Sunday, January 5, 2014

Characters and Sub Plots

While I’ve identified the main beats of each episode, I still have to analyze how storylines are introduced and interwoven.  The best I can say is that Scandal follows screenwriting best practices: get in late, get out early.

Hence, we jump right into the season pilot with a problem, foregoing background exposition other than “gladiators in suits” and Olivia Pope wears the white hat, which is immediately exemplified by Olivia solving one problem and moving right on to the next.  Like all good movies, you start with an ending.  And while Olivia and her team of gladiators, to whom we are given perfunctory introductions, work on one problem, the real problem, which will develop into the murder mystery thread for the next six episodes, arises 20 minutes into the show.  From this we derive twists and subplots that are riveting and surprising and cause this analyst to ask which came first, the chicken or the egg?  Did Shonda Rhimes know in advance what she was going to do in seasons two and three and build those elements into the first season, or did she build in enough ideas from which could arise any number of variables for subsequent seasons?

Not providing characters with back story is a deliberate ploy on the part of television writers because it gives them the freedom to suddenly introduce grandma out of the woodpile, or in this case a mother who died in a plane crash.  Oh wait, she’s not dead, she’s been imprisoned for twenty years!

While we meet our main cast in the Pilot, we are introduced to a new character each episode.  In episode two, it’s Billy; in episode three, it’s Gideon; episode four, James; five, Charlie; six, Sally.   This technique spoon feeds viewers and gives them time to assimilate each new character and their role in the story.  And then, finally, in the penultimate show of the season we get the backstory on how our central characters came together, their raison d'etre.  Just think, if this had all been laid our linearly how bored our TV viewing audience would be.

The other technique that precludes audience confusion is the clever casting of physically diverse characters and the unique voice that each is given.  An old screenwriting lesson used Unforgiven (written by none other than the great David Webb Peoples) as an example.  The lesson was: if you close your eyes, you can still identify which cowboy is talking by his speech pattern.  Close your eyes and you cannot confuse any female character in Scandal with another, nor male character with another.  Though they deliver equally brilliant speeches, Cyrus and David are distinctly different right down to the vocabulary they use.  Fitz has a habit of repeating himself, especially when he’s talking to Olivia.  For example, he doesn’t say, “I love you,” once, but three times.  He doesn’t say, “You know me,” once, but three times.  He doesn’t say, “Say my name,” once, but three times.  Huck has his stock phrases.  Harrison is our smooth legal talker, Stephen our womanizer, Abbey our bitch with a heart, and Quinn is our quivering, eager-to-please, fish out of a barrel, mess.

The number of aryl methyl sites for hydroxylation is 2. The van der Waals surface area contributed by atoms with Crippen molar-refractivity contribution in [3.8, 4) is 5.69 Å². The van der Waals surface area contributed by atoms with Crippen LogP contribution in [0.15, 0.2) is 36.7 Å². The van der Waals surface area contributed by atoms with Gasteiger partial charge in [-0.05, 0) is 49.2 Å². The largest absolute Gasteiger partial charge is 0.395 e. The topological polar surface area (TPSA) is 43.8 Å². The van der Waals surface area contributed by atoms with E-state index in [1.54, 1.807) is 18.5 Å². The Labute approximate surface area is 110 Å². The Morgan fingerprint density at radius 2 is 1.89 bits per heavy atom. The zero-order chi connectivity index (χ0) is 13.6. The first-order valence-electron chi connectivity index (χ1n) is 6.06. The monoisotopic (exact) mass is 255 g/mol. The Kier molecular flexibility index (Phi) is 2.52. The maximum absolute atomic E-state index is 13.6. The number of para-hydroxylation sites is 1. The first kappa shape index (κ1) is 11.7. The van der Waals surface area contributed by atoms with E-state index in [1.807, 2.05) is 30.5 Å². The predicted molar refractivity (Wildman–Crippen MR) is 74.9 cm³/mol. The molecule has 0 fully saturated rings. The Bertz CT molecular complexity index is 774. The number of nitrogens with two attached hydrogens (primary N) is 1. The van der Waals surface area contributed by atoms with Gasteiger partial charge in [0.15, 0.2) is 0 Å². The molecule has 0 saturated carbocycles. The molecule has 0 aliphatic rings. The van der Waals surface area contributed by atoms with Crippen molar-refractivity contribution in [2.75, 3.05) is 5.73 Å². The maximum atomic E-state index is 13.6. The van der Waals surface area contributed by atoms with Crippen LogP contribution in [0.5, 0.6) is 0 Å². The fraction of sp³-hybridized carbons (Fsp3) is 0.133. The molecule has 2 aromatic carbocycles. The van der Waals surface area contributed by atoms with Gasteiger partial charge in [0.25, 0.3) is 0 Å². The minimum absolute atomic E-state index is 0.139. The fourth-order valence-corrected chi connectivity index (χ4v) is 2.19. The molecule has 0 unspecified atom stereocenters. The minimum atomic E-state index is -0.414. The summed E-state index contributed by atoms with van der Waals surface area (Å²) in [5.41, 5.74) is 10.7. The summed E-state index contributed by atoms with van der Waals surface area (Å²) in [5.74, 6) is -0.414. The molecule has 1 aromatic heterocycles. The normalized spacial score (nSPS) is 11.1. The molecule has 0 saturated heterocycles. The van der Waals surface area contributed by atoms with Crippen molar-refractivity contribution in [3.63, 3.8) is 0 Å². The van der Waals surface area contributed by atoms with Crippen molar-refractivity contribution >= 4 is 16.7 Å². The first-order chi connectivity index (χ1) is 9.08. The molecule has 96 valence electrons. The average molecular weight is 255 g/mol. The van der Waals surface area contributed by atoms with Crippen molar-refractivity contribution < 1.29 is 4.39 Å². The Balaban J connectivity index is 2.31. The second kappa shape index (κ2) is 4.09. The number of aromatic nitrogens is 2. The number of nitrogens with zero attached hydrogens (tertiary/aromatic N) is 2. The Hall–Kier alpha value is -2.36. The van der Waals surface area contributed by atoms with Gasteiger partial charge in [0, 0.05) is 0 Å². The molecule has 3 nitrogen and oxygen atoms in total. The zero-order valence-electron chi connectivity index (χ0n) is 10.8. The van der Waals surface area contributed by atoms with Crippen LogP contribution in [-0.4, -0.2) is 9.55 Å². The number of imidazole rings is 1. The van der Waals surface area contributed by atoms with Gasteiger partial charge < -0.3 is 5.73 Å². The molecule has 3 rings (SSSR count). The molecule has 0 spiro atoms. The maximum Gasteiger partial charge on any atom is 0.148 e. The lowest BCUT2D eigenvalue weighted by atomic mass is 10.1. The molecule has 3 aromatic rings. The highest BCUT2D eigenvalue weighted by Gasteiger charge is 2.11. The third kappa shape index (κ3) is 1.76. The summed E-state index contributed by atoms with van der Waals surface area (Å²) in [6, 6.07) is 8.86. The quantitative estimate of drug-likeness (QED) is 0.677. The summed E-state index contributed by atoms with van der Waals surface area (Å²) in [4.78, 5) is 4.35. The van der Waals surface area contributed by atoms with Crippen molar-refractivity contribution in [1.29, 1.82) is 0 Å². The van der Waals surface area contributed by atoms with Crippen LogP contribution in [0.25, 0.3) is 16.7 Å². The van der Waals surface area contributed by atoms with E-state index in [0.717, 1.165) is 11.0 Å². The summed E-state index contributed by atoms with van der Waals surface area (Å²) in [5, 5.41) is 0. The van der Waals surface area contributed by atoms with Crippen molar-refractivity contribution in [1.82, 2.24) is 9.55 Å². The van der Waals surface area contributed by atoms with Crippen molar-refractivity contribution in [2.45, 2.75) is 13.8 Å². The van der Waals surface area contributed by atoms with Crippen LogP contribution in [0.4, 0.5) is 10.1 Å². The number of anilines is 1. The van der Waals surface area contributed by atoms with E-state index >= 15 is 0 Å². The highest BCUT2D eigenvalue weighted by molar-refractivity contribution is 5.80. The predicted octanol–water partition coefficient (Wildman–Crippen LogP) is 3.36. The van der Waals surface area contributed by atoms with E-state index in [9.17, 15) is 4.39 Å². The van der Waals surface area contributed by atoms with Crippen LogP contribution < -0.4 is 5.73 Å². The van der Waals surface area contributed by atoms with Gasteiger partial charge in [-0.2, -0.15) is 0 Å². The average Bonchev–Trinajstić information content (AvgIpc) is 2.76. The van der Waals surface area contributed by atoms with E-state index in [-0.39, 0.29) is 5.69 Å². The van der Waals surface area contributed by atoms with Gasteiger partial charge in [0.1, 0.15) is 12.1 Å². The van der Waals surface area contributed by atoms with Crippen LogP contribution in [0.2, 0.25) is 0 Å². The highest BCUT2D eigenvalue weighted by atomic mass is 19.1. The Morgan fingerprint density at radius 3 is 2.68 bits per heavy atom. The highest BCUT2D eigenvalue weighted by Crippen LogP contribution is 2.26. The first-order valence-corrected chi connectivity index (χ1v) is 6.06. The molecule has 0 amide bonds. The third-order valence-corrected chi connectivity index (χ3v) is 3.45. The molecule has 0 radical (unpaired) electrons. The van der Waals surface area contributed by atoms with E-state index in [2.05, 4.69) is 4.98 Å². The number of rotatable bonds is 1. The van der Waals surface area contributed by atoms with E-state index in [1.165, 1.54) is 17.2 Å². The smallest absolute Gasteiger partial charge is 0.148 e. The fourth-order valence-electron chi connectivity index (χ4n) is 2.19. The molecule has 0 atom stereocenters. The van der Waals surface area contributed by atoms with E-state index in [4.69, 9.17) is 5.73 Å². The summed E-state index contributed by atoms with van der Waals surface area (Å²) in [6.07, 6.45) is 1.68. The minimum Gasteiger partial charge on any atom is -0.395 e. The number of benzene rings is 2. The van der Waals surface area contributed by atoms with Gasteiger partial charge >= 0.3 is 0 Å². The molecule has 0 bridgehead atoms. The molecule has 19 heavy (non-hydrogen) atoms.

On the subject of Quinn, she is our one character who will undergo a character arc.  I find this interesting as she was the first character we opened on in the Pilot, the only one to have developed a personal life, and the only one who will undergo a radical change.

Notes on Structure

A big part of retaining the promise for television viewers is maintaining characters’ equilibrium.  People would be shocked – and stop tuning in – if Olivia Pope were to lose it emotionally and become incapable of directing her team in her smart, fast-talking style, or if she showed up anything less than impeccably groomed even after being up all night.  She may have moments of weakness – thank you, she’s human – but she always rises to the occasion.  Likewise, all the other characters stay true to their core.  Cyrus isn’t going to adopt a baby and become a stay-at-home husband.  The President isn’t going to resign his power to the Christian Right Wing.  For one thing, Mellie wouldn’t allow it!  This creates a unity of opposites in which compromise is impossible.  As Egri says, “the characters have to be made of such stuff that they will go the limit.  The unity between opposites must be so strong that the deadlock can be broken only if one of the adversaries or both are exhausted, beaten or annihilated completely at the end.”  If any of our characters fail to go to the limit that will be the end of our show.

It also means that characters don’t have the classic arcs at the heart of a film’s story, the hero’s journey in which the protagonist is catapulted forward into a world, facing external hurdles while overcoming internal flaws, resulting in a change of character.  Instead, characters in television essentially remain the same and are revealed through their relationships with other characters. Our relationship with them grows and deepens with time, from episode to episode and season to season.

Since we can’t have our characters change, it follows that we can’t follow film’s structure.  In a previous post, I identified that the structure set forth by Ellen Sandler [The TV Writer’s Workbook, 2007, p.7] seems to hold true for Scandal and, indeed, in subsequent posts, identified the Oh!, Little Uh Oh! etc., beats within each episode.  For clarification:

Oh! is the inciting incident that sets the story in motion.  What makes today different?  With each new client, Pope Associates has an incident that sets the story in motion.  The clients’ situations can also be seen as metaphors for what is going on within the true story (that of the relationship between Olivia and Fitz) from Olivia’s perspective, while the Amanda Tanner storyline provides an ironic perspective from the political world in which Fitz operates.